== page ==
• One reason I was so pleased to sign on with Second Wind is that Second Wind will never pulp books. I was truly disheartened when I discovered that 25% of all books published by the majors are pulped, You can’t burn a book, but you can pulp them? What kind of logic is that?

      • Good post. I didn’t know the ‘pulp policy’ at Second Wind.

        When I was first getting rejected by indy bookstores, I initially thought it was the publisher that was the problem. I began to have doubts with my decision to sign with them. I’ve never had a problem with Second Wind, and they’ve always treated me well. It wasn’t until I did some research did I learn it wasn’t the publishers at all, but the bookstores.

  5. Reading is about the least expensive, yet most worthwhile, pastime available. How is it then that bookstores and and publishers don’t get together, not to promote a particular book or author, but to promote READING?

    • Great reply. I don’t have a good answer for you. I think there are too many small bookstores (although less everyday) for a small press to chase. It would seem easier for the bookstores to approach the publishers. In fact, many bookstores has marketplace guides listing most of the presses. There needs to be a public demand for any real change to occur.

  6. Depressing. My only book is not published, and I’m trying hard to build a platform with my blog. I feel like I don’t stand a chance if small book stores don’t look my way. Amazon it is I guess.

    • Don’t lose faith. This may not be the case in your area.

      Also, don’t poo-poo Amazon. We love to hate the top dog, but that’s where most of my sales come from. Amazon can be dealt with. It’s a completely impersonal landscape. Amazon has algorithms which determine your ranking based on searches and performance. You can succeed with an algorithm.

  7. Noah, I really enjoyed your commentary. Your point about an author not really being vetted unless carried by a big publishing house is, sadly, well taken. Thanks for this post which I’ll share with my local crit group (many of whom are indie-published writers).

    Candice Coghill

  8. Naive and lucky, I tucked two copies of my self-published first novel under my arm and visited a couple of carefully chosen independent international bookstores last week in Berlin. At St. George’s Bookstore in the Greenwich Village-like neighborhood of Prenzlauer-Berg, the owner kindly took my book on commission and helped me understand the distribution system in Europe, different than in the US. The children’s bookstore, Mundo Azul, no longer stocked chapter books, concentrating on picture books, however, the extremely friendly owner agreed to get me a couple of reviews from some of her readers. Was my success rate a fluke?

  9. Noah Baird’s book, Donations to Clarity, which definitively answers the questions 1. is that a Bigfoot & 2. did Elvis really die, can be find in the independent bookstore Barnhill’s in Winston-Salem, North Carolina.

    • Thank you, Mike! What’s sad is I submitted this blog as a “Letters to the Editor” of my local paper. I didn’t have one indy bookstore in my area to add as the exception to this blog.

  10. You’ve raised some excellent points here. Indie bookstores and writers should really work more together for the benefit of both. Stores can’t complain that writers only link to amazon as their purchasing link if they themselves are showing limited support by only stocking the big names players. It works both ways.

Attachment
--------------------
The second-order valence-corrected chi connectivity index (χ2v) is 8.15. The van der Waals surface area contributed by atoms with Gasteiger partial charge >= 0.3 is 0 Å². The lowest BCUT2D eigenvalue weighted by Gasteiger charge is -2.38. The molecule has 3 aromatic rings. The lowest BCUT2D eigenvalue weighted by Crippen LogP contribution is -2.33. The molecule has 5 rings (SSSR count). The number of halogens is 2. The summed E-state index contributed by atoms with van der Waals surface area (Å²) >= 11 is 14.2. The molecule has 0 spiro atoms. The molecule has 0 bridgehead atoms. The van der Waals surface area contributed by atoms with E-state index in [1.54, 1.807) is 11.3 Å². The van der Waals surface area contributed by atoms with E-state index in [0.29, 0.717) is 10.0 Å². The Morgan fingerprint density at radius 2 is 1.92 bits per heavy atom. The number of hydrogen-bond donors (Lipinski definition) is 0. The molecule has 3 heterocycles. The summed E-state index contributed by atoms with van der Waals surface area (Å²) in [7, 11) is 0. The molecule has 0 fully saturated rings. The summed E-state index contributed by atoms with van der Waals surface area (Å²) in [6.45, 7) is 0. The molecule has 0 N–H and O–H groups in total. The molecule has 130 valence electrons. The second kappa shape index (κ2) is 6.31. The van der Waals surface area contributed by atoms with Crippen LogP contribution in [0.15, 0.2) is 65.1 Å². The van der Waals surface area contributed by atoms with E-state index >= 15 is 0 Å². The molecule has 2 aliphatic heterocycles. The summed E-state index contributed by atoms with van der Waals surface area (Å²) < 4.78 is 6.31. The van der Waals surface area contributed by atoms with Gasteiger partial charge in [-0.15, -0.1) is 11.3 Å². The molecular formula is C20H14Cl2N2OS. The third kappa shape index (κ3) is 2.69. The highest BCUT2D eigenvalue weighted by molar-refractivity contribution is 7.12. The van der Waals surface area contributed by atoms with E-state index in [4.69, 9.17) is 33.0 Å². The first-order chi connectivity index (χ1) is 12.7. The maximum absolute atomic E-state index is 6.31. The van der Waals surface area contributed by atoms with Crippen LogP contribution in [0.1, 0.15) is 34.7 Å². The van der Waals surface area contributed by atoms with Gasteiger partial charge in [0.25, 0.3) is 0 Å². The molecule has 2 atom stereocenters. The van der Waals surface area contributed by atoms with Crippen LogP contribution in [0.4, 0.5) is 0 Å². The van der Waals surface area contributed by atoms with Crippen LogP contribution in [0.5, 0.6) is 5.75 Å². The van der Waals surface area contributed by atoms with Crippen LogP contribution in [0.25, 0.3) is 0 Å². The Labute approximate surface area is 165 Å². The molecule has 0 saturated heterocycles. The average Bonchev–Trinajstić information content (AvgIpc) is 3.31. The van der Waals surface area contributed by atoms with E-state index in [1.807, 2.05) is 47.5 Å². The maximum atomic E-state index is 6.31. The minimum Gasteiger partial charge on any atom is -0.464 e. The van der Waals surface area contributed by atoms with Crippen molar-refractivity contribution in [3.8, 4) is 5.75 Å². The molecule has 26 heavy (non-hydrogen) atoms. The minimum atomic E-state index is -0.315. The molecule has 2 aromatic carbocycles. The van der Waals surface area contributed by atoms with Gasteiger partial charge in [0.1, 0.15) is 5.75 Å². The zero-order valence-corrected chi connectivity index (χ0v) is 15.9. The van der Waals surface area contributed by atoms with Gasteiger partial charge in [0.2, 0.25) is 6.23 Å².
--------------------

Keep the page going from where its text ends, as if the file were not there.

P.S. The Lemmings of Independence is a great title!

    • Absolutely! That’s a great point. I’ve noticed many of the indy bookstores’ online search engine is through Goodreads. I don’t know if they’re getting a better deal through Goodreads, but it doesn’t seem too different than Amazon’s book section.

      I should’ve used that title. I should go with my first instinct.

  11. More “Donations to Clarity,” in this case, clarity about indie bookstores as they really are, unvarnished by author expectations. It’s a hard truth. The other h.t. is that Amazon is the only game in town for writers like us. Having been around for the original e-reader debacle, I believe the Kindle has got a lot of the old problems licked. Indie Brick & Mortar has changed, too, in order to survive. The folks who just loved books have been mostly removed from the equation.

  12. Depressing but informative. I’m told indie bookstores are still popular in Portland, but I guess I’ll find out how they treat local writers when Divide by Zero comes out.

    • Pat Bertram was nice enough to repost this blog on her Facebook page. A writer made a comment indicating she had better luck in Portland. Hopefully it will work out for you.

  13. A wonderful response by Robert Gray, contributing editor of Shelf Awareness.

    Thank you for sending the link. I’ve written about this issue in Shelf Awareness a few times, and have been on panels in various parts of the country where the panelists and audience included writers, publishers and booksellers representing every side of the issue. It can, and often does, get contentious because it is really hard to be objective. And the answers aren’t simple, as you know, because all of the people involved are individuals and independent–sometimes crankily so–in their own ways. I don’t have any answers, but I’ll share some of my thoughts with you.

    Basically, if you’re an author, you want to reach readers. If you’re a publisher, you want to reach readers. If you’re a bookseller, you want to reach readers. While this seems to be a consensus that would lead to unanimity of purpose and execution, it often doesn’t, as you point out so well.

    I worked for a large indie bookstore for almost 15 years, beginning in 1992. Shelf space was not as much of an issue there, particularly after they expanded to 13,000 square feet in 2003. Carrying a good selection of small press books and select self-published titles was not a problem, again because they had space. With the addition of an Espresso Book machine a few years ago, they even started publishing and carrying books generated in-house. Many of the best frontline booksellers there often championed books by authors who were published by small and independent presses, along with titles by the Big Six.